Tight Line Trout Tactics


Tight Line Trout Tactics

An enjoyable way of fishing bait for high-water, spring trout is what I call “tight-lining.” Earthworms are great, and they should be used with just a split-shot or two pinched on the line a foot or so above a bait. Cast the bait up-current at about a 45-degree angle. Engage the reel when the bait touches down, keep the rod tip high, and wind in line slowly as the bait swings deep with the flow.

The trick is to keep a “tight line” without moving the bait so it’s presented naturally in current to deep trout. The worm (taken deep with split-shot) bumps and tumbles along bottom, which is a very natural presentation for spring trout used to feeding on earthworms washed into creeks from heavy rain and high stream water. You’ve got to be an astute line watcher fishing this way because rarely will you “feel” a strike through a rod. Instead, the line simply pauses or twitches a bit as a trout takes the drifting worm bait.

Using sophisticated, European-style “Thill” floats with natural bait in streams for high-water spring trout is deadly, too. A “Stream and Brook Master” float or a sensitive “River Master Float” rigged correctly with an earthworm or salmon egg bait can produce trout from spring run-off streams like few other fishing systems. Such floats allow anglers to work selective spots very effectively, and the slightest strike is easily indicated by the precision Thill float system.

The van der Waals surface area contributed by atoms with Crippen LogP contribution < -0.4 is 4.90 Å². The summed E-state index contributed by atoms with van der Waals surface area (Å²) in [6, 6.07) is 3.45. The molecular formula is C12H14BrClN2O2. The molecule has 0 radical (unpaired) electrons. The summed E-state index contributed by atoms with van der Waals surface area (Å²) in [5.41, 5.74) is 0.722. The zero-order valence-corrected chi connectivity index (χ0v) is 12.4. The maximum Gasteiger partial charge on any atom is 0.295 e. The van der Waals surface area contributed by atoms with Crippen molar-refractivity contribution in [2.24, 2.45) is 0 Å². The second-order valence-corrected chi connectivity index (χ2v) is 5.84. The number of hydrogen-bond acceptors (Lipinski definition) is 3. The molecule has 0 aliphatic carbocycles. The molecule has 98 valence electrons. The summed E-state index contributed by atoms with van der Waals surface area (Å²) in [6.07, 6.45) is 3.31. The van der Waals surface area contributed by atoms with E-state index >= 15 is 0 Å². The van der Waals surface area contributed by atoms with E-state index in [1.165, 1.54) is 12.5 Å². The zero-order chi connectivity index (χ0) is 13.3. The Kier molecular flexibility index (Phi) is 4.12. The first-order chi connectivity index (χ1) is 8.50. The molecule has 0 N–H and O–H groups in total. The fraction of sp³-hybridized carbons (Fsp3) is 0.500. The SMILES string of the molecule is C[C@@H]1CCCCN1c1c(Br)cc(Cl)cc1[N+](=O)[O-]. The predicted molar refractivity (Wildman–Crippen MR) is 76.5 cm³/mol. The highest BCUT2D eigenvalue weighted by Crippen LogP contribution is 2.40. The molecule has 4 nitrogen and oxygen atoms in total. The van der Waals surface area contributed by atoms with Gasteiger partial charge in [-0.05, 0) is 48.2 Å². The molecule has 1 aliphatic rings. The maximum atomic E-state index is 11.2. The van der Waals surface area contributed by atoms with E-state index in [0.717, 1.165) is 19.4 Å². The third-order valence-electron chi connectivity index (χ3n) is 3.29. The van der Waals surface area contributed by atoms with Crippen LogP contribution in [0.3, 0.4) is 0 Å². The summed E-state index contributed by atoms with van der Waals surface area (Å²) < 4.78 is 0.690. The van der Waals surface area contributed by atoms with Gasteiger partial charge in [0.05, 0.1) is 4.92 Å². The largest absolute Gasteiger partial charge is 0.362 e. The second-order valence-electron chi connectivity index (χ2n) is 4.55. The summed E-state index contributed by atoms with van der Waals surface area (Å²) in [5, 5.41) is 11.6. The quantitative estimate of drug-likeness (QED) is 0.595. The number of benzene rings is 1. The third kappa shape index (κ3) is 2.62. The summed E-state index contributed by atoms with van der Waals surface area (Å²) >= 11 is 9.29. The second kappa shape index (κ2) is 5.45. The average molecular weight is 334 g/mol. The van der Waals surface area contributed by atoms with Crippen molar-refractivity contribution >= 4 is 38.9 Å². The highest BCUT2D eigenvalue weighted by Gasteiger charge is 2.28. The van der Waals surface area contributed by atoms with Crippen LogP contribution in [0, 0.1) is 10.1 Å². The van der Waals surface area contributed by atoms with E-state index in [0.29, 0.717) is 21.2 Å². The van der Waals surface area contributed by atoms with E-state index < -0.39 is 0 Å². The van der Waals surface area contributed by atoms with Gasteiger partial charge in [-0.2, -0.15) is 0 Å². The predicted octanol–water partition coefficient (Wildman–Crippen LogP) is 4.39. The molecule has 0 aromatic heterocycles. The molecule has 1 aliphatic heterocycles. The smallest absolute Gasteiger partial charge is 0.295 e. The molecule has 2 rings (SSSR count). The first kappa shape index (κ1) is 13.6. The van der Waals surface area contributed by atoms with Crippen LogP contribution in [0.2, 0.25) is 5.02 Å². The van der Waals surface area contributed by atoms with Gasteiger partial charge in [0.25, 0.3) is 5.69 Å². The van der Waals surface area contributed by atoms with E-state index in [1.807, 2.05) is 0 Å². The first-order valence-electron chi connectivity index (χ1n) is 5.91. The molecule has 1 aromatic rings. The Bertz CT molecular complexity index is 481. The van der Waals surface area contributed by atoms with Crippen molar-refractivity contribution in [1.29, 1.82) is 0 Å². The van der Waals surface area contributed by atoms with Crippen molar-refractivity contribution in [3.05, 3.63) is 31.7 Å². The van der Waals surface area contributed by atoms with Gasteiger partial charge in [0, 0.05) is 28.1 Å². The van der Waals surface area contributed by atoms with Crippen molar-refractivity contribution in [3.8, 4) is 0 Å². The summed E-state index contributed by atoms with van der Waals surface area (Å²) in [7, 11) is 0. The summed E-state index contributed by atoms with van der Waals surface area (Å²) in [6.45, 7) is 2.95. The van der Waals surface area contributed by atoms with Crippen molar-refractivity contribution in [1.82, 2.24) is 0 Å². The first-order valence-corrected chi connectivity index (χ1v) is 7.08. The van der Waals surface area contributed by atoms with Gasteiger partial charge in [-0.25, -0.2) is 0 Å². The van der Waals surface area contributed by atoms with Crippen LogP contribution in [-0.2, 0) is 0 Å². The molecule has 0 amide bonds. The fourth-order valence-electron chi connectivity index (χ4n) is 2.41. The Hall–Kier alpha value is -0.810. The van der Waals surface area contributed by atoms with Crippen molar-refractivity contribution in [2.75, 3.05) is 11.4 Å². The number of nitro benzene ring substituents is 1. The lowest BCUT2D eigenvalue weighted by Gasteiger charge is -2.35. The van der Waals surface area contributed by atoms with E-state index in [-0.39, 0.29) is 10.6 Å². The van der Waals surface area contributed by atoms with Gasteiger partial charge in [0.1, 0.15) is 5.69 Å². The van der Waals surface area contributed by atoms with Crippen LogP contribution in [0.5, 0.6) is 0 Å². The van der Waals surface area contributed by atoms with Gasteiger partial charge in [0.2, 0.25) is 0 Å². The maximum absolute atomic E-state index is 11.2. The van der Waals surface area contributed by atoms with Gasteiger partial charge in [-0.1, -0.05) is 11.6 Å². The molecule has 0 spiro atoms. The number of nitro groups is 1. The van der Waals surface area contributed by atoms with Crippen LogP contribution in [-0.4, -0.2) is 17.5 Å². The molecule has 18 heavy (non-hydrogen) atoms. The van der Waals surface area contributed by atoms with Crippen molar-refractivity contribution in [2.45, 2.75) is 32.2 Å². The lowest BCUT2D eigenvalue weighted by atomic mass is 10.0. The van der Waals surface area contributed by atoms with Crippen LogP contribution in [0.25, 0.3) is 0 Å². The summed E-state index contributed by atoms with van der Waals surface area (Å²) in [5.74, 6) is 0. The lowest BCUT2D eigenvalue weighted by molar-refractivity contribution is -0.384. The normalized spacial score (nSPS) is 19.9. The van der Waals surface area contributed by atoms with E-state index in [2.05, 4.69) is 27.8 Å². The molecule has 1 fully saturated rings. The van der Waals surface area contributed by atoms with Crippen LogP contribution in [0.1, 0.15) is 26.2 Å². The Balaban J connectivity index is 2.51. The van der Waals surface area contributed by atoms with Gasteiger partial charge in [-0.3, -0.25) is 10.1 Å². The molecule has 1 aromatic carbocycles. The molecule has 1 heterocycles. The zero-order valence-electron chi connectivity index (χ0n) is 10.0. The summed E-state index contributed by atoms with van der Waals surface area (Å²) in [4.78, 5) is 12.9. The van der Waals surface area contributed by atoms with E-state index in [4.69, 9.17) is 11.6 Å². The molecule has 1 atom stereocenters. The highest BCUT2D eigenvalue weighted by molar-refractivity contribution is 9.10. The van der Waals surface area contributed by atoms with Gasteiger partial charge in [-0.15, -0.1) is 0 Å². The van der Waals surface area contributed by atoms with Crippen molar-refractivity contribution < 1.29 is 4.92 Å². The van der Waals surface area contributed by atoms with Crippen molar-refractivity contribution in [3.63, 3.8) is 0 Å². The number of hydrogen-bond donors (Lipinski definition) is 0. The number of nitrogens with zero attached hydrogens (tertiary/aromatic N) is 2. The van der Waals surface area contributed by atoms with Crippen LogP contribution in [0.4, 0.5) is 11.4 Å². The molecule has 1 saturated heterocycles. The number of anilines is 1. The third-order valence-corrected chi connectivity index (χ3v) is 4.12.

Fig. 1, Sec. 4, Lesson 6, Pg. 2, Trout

Small grub jigs, Mepps-style spinners and spoons can be “tight-lined” for trout, too, and they’re very effective when the water isn’t stained too dark and conditions aren’t a complete wash out. In my experience, lures “tight-lined” work well when I can see them underwater at least a foot or two. Yellow and white curly-tail Mister Twister grubs, silver and gold spoons and spinners all produce. Use lures heavy enough that they work near bottom, but don’t dig into the stream floor. You want them to have plenty of flashy action, but they must be heavy enough to swing deep near river bottom during a retrieve.

With spinners, my best success has been with willow-leaf blade designs during early spring. Little willow-leaf blades flick and flicker easily, which are seen well in cloudy, deep water. And such spinners swing deeper than the same size lures with larger Colorado blades that “cup” more water during a retrieve.

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Bob McNally is currently a writer for AllOutdoor who has chosen not to write a short bio at this time.

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